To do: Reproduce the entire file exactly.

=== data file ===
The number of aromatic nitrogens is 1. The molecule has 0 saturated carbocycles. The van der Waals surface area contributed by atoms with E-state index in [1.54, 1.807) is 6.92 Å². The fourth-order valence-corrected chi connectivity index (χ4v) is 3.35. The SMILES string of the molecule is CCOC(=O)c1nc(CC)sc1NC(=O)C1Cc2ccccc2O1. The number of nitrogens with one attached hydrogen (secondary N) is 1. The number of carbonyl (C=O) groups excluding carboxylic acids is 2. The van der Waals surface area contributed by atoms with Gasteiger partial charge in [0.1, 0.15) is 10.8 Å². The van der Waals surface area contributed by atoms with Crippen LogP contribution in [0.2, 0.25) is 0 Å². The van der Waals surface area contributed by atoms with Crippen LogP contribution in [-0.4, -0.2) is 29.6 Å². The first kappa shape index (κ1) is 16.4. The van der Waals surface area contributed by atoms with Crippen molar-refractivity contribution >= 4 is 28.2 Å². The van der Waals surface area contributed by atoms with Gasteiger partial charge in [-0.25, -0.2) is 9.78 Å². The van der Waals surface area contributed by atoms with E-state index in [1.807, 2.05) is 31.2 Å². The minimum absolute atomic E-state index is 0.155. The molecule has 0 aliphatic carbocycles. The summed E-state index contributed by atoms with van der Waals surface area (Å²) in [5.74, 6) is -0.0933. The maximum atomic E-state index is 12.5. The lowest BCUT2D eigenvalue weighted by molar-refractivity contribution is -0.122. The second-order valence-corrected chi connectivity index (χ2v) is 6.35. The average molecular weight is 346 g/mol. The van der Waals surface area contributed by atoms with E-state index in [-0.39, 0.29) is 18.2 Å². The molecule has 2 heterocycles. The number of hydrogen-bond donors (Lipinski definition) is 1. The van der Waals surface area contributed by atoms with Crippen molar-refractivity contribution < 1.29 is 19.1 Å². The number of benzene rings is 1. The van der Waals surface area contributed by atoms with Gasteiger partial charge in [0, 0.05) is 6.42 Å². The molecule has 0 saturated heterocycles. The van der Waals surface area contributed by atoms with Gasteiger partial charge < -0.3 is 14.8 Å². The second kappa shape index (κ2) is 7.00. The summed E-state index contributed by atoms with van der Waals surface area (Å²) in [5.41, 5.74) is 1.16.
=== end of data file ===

The number of aromatic nitrogens is 1. The molecule has 0 saturated carbocycles. The van der Waals surface area contributed by atoms with E-state index in [1.54, 1.807) is 6.92 Å². The fourth-order valence-corrected chi connectivity index (χ4v) is 3.35. The SMILES string of the molecule is CCOC(=O)c1nc(CC)sc1NC(=O)C1Cc2ccccc2O1. The number of nitrogens with one attached hydrogen (secondary N) is 1. The number of carbonyl (C=O) groups excluding carboxylic acids is 2. The van der Waals surface area contributed by atoms with Gasteiger partial charge in [0.1, 0.15) is 10.8 Å². The van der Waals surface area contributed by atoms with Crippen LogP contribution in [0.2, 0.25) is 0 Å². The van der Waals surface area contributed by atoms with Crippen LogP contribution in [-0.4, -0.2) is 29.6 Å². The first kappa shape index (κ1) is 16.4. The van der Waals surface area contributed by atoms with Crippen molar-refractivity contribution >= 4 is 28.2 Å². The van der Waals surface area contributed by atoms with Gasteiger partial charge in [-0.25, -0.2) is 9.78 Å². The van der Waals surface area contributed by atoms with E-state index in [1.807, 2.05) is 31.2 Å². The minimum absolute atomic E-state index is 0.155. The molecule has 0 aliphatic carbocycles. The summed E-state index contributed by atoms with van der Waals surface area (Å²) in [5.74, 6) is -0.0933. The maximum atomic E-state index is 12.5. The lowest BCUT2D eigenvalue weighted by molar-refractivity contribution is -0.122. The second-order valence-corrected chi connectivity index (χ2v) is 6.35. The average molecular weight is 346 g/mol. The van der Waals surface area contributed by atoms with E-state index in [-0.39, 0.29) is 18.2 Å². The molecule has 2 heterocycles. The number of hydrogen-bond donors (Lipinski definition) is 1. The van der Waals surface area contributed by atoms with Crippen molar-refractivity contribution < 1.29 is 19.1 Å². The number of benzene rings is 1. The van der Waals surface area contributed by atoms with Gasteiger partial charge in [0, 0.05) is 6.42 Å². The molecule has 0 saturated heterocycles. The van der Waals surface area contributed by atoms with Gasteiger partial charge < -0.3 is 14.8 Å². The second kappa shape index (κ2) is 7.00. The summed E-state index contributed by atoms with van der Waals surface area (Å²) in [5.41, 5.74) is 1.16.